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Pleasanton: Council delays environmental consultant contract for mall apartments project

City staff urges modifications to Simon's plans for 486 units at Stoneridge

The Pleasanton City Council on Tuesday held off on hiring an environmental consultant to review the proposal from Simon Property Group to build nearly 500 apartments and other amenities on land the company owns at the Stoneridge Shopping Center.

The proposed contract with FirstCarbon Solutions was listed on the council's consent calendar, but city staff requested at the beginning of the meeting that the matter be postponed indefinitely. City Manager Nelson Fialho told the Weekly afterward the delay occurred because of city officials' concerns with Simon's initial design proposal.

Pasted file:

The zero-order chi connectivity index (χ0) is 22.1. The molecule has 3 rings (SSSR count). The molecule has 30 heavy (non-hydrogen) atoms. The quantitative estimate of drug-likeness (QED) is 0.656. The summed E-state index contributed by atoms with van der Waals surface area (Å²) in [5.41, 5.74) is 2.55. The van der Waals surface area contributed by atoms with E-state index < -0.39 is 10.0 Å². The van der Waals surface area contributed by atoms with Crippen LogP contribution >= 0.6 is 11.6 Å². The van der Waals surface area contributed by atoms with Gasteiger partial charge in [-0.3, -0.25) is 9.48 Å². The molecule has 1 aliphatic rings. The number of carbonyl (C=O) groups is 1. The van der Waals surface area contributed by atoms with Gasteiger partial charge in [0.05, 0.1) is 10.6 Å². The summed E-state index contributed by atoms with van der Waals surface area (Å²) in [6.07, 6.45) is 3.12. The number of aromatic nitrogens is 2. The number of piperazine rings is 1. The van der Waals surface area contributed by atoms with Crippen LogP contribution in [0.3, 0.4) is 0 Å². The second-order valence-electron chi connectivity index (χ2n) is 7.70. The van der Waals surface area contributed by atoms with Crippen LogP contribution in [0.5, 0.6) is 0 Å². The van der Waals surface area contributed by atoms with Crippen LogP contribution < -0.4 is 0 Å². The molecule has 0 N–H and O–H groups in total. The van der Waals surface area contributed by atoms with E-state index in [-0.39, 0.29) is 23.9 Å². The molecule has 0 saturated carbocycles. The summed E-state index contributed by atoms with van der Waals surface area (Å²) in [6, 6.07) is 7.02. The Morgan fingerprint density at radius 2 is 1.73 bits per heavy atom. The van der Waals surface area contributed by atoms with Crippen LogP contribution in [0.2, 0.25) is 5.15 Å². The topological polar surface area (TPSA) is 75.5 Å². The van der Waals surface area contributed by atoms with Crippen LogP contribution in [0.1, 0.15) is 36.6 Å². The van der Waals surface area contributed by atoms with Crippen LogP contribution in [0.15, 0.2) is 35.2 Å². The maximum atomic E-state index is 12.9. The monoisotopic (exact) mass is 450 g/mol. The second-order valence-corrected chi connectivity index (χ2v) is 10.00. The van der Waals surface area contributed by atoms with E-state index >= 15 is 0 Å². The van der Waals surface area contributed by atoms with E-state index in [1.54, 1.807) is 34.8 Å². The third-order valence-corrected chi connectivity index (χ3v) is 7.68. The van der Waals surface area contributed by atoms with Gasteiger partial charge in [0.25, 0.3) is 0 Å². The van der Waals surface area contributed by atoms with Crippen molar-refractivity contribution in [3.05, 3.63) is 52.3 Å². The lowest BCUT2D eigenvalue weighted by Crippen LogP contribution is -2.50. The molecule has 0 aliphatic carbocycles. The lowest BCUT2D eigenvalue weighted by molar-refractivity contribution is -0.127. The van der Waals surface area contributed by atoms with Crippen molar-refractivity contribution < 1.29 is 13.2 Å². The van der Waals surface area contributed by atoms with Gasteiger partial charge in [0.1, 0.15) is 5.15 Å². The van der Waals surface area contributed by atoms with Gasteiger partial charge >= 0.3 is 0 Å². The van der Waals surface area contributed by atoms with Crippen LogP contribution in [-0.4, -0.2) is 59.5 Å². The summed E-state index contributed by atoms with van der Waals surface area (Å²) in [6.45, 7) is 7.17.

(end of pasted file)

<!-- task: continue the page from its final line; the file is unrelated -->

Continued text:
"We need to work with them on the design before we place the contract back on the agenda," he said.

Fialho, speaking generally about the proposal, said "it doesn't fit the expectations that we have. It's not uncommon for someone to submit a pre-development application and for us to spend months working through it. So, we want to get that nailed down before we initiate the (consultant) contract."

Fialho said he anticipates the contract with FirstCarbon will return to the council by the end of the year.

Simon representatives had not responded to a request for comment on their apartment complex proposal as of Wednesday morning.

Few specifics about Simon's development plan have been revealed publicly since the firm applied for a planned unit development (PUD) development plan approval on Aug. 21. The council was presented with a three-page staff report outlining only basics of the new application, focusing more so on the environmental review contract instead.